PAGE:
Meet the Cambridge rugby lads running to fight racism
‘Posting an Instagram story or signing a couple of petitions is not enough’
The Pembroke and Girton Rugby Club, lovingly known as Pirton, is a lively mixture of two Cambridge colleges and even boasts a DoS among its ranks. This year has been a great success for the club, as it moved into the first division after three consecutive promotions. Now they have set their sights on the new challenge of running 400 miles, sometimes even in silly fancy dress, to raise money for Show Racism the Red Card.
The charity runs workshops in the sporting community to educate people about race and racism within the sector, and it uses the enormous popularity of sport to tackle racism head-on. Tom Allen, Girton captain, sees rugby as one area where racism is unfortunately all too prevalent: “Many of the boys at the club witnessed examples before coming to uni of the events that the charity works to prevent.” As a non-sporty Girtonian, who was utterly confused at the one rugby match I attended, I find it shocking that even at secondary school level racial aggression is so evident and widespread within the sport. It shows that this fundraiser is fundamental not only for donations but for the awareness that it raises within the Cambridge community. Hopefully, this will filter into primary and secondary education along with increased understanding.
This fundraiser coincides with the BLM movement sweeping across the world, and despite our social separation due to Covid-19, people have been coming together to support charities, businesses, and literature associated with the campaign. As part of a wider global movement, this fundraiser sees students of all ethnicities working together to promote awareness, and Max Murphy, Pembroke Captain and organiser of the event, feels that this active participation is vital. He says that “posting an Instagram story or signing a couple of petitions is not enough. Racism is by no means fixed by raising a bit of money, it’s too ingrained in our society for that, but I think it’s a good place to start.”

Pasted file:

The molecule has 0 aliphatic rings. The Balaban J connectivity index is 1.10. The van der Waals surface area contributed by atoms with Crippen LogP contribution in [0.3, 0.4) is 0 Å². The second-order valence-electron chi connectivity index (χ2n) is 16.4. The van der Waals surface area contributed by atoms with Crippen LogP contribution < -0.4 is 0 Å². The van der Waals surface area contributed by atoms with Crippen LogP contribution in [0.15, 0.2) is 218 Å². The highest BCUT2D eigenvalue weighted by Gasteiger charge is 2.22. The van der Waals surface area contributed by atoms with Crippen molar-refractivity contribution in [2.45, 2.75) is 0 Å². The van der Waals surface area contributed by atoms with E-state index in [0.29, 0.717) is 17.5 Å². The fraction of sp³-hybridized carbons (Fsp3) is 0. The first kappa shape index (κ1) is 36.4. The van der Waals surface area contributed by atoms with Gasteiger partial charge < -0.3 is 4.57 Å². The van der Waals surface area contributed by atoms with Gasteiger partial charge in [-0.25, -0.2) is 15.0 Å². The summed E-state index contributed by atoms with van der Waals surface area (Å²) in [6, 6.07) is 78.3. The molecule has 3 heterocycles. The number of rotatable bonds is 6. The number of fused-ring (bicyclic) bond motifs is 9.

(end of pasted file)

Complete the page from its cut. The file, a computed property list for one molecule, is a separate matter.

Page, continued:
Max is also eager to change the perception of Cambridge rugby. The term “rugby lad” is often only seen as synonymous with the drinking and partying culture of university sport, so to see a college rugby club supporting a worthy cause and actively fighting for change in their sport is especially heartwarming. He told the Cambridge Tab: “I want to make sure Pirton is as inclusive and tolerant as any sports team should be in 2020. We want to encourage other Cambridge teams to do the same and set an example to students across the country.” Other Cambridge sports clubs joining the fight against racism in such a fun and interactive way would only increase awareness and financial support, which charities like Show Racism the Red Card would use to greatly benefit the sporting community.
Tom has promised that if the club is still receiving donations when they hit 400 miles, ‘we will just keep running.’
(Photo credits: Josh Tyler, Ed Plaut)